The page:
Growing up, I was always a “textbook perfectionist.”
At four years old, a year prior to starting school, I cried into my older sister’s math book because I couldn’t yet master multiplication. Baby steps were not in my vocabulary.
I told myself had to do all the things and I had to do them perfect – or else I was a failure.
I played sports, sang, acted, danced, played piano, painted, and wrote poetry – but in my mind I was never good enough. My inner critic came out at a young age to tell me I was never good at anything. “Failing” at anything was catastrophic in my mind.
Enter: my eating disorder, obsession with fitness and goal to shrink myself
“Finally,” I thought “I’m good at this.”
Being leaner, shrinking myself and being the “fitness obsessed” one became so ingrained in who I thought I was. As that happened, I became further disconnected from who I really was.
In reality, nothing was ever good enough for my eating disorder. I was never fit enough, lean enough, I never felt good enough – no matter how hard I tried.
Living in a constant state of catastrophe was more than exhausting.
But recovery terrified me for multiple reasons. Mainly because I had no clue who I was without it. I felt defined by my eating disorder, defined by my body. I felt as though all of my worthiness banked on my body and how diligently I abided by my eating disorder’s perfectionistic rules.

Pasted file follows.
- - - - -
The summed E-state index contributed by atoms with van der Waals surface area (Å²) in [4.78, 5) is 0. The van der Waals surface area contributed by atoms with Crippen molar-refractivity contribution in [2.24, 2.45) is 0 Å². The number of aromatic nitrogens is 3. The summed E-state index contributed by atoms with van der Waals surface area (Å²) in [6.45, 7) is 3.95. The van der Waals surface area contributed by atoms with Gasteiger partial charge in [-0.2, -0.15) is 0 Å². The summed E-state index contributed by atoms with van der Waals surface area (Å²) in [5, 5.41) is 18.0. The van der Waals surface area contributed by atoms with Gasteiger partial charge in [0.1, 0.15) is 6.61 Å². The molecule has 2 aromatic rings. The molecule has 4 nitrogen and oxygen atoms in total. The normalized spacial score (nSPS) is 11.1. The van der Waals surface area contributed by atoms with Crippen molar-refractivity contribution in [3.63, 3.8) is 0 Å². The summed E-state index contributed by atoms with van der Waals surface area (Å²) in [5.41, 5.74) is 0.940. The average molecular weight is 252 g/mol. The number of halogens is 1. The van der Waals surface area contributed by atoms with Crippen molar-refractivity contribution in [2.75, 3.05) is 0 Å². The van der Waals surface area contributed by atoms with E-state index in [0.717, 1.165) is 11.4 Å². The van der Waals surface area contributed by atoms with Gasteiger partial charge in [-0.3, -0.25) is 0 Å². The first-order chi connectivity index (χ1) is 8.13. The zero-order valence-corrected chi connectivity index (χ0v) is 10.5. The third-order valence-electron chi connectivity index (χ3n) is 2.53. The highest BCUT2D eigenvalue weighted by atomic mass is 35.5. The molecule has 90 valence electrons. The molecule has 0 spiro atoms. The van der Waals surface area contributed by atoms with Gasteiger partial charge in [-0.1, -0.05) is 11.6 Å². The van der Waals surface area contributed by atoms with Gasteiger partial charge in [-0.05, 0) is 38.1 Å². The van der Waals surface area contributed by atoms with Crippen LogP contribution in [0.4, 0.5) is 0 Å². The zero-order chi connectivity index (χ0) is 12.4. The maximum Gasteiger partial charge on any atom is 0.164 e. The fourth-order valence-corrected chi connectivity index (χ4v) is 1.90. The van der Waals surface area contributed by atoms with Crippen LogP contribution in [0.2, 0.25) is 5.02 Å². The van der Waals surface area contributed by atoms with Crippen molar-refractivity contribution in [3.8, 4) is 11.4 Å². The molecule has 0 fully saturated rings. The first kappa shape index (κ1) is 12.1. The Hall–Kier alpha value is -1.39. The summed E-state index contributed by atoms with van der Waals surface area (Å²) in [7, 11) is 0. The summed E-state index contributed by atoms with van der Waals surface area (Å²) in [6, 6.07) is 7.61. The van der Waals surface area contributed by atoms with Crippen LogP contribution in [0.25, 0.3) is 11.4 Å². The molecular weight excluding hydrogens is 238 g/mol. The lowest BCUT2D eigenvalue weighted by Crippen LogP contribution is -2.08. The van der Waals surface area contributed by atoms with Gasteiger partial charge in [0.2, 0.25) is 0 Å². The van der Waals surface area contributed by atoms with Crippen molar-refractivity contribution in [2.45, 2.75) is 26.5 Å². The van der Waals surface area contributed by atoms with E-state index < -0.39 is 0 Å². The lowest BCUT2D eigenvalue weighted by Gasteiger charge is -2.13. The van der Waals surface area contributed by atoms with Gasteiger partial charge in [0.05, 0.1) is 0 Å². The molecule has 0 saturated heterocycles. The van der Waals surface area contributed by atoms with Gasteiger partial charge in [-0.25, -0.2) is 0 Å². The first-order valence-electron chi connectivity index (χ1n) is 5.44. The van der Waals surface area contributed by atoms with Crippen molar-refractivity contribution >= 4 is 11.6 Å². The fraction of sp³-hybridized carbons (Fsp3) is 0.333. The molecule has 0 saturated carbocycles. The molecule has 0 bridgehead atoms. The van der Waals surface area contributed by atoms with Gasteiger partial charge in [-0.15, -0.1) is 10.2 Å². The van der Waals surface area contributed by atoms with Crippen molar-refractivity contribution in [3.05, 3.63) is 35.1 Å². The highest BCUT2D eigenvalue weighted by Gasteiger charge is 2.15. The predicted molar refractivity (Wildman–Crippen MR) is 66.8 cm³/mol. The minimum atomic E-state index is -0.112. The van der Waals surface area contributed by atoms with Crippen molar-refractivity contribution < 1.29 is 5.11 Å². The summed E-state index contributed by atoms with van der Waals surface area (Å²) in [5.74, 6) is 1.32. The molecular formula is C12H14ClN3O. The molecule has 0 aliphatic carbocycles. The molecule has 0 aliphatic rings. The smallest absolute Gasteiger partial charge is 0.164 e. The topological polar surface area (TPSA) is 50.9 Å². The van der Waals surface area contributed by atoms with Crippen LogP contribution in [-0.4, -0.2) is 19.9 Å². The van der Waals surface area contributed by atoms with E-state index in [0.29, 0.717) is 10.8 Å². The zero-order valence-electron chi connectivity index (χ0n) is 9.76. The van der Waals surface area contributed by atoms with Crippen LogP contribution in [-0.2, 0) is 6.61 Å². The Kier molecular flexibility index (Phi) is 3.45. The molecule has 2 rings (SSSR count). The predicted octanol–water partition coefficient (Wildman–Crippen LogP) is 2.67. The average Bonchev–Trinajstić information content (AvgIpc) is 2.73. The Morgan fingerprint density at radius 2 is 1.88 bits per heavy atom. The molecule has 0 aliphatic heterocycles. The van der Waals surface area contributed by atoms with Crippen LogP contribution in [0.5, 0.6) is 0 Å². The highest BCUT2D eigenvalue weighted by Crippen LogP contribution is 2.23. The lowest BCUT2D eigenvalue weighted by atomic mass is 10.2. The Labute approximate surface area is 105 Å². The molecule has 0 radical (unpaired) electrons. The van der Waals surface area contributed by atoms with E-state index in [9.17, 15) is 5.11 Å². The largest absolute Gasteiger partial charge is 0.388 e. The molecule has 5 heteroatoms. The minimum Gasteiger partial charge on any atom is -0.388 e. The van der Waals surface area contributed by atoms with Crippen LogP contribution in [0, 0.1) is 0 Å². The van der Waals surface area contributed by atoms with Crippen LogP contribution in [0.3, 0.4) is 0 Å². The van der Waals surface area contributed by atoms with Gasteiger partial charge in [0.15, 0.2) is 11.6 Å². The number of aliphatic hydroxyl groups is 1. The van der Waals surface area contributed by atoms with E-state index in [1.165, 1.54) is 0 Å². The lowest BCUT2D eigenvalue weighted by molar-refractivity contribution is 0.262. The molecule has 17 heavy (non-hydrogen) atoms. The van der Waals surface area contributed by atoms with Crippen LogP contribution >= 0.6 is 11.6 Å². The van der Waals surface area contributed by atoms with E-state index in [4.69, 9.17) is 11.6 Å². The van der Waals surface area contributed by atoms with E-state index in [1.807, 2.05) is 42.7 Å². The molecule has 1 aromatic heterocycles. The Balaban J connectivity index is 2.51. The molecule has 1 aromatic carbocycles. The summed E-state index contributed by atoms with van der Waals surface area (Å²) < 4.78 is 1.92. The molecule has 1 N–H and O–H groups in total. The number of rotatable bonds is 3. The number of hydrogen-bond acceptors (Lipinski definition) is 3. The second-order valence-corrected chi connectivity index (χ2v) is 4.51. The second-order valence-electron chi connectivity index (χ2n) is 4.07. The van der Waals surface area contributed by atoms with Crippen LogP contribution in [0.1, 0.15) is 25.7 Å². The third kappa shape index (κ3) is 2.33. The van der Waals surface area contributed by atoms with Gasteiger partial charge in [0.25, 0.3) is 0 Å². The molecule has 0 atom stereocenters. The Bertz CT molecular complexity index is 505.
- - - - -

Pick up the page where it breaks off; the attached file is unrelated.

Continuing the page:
Who am I if I don’t have this? Who am I if I am no longer deemed as the “fit” one? Will people still accept and love me? Will I EVER begin to accept and love myself? Where will I fit in?
Recovery = discovery
It took me a lot of reflection, and a few relapses to realize that I wanted freedom from my eating disorder more than I feared truly finding myself.
So, I had to reframe how I looked at recovery.
I looked at this as a discovery. I even made a list of new experiences I wanted to have without my eating disorder (from baking bread – my biggest fear food – to jumping off of cliffs in Greece) and things I wanted to “re-experience” – things that brought me joy but that my inner critic told me I wasn’t “good enough” to stick to.
I asked myself – what makes life meaningful to me?
Realizing time and time again that a full life does not include constantly seeking validation of my body. A full life is free of obsession and perfectionism. And I am worthy – struggles, successes and all.
Truthfully, almost three years into recovery, I’m still continually uncovering more of who I am. Connecting with yourself through this process can be challenging, scary and uncomfortable.
But every new experience and every new discovery is a step further into who you are without an eating disorder.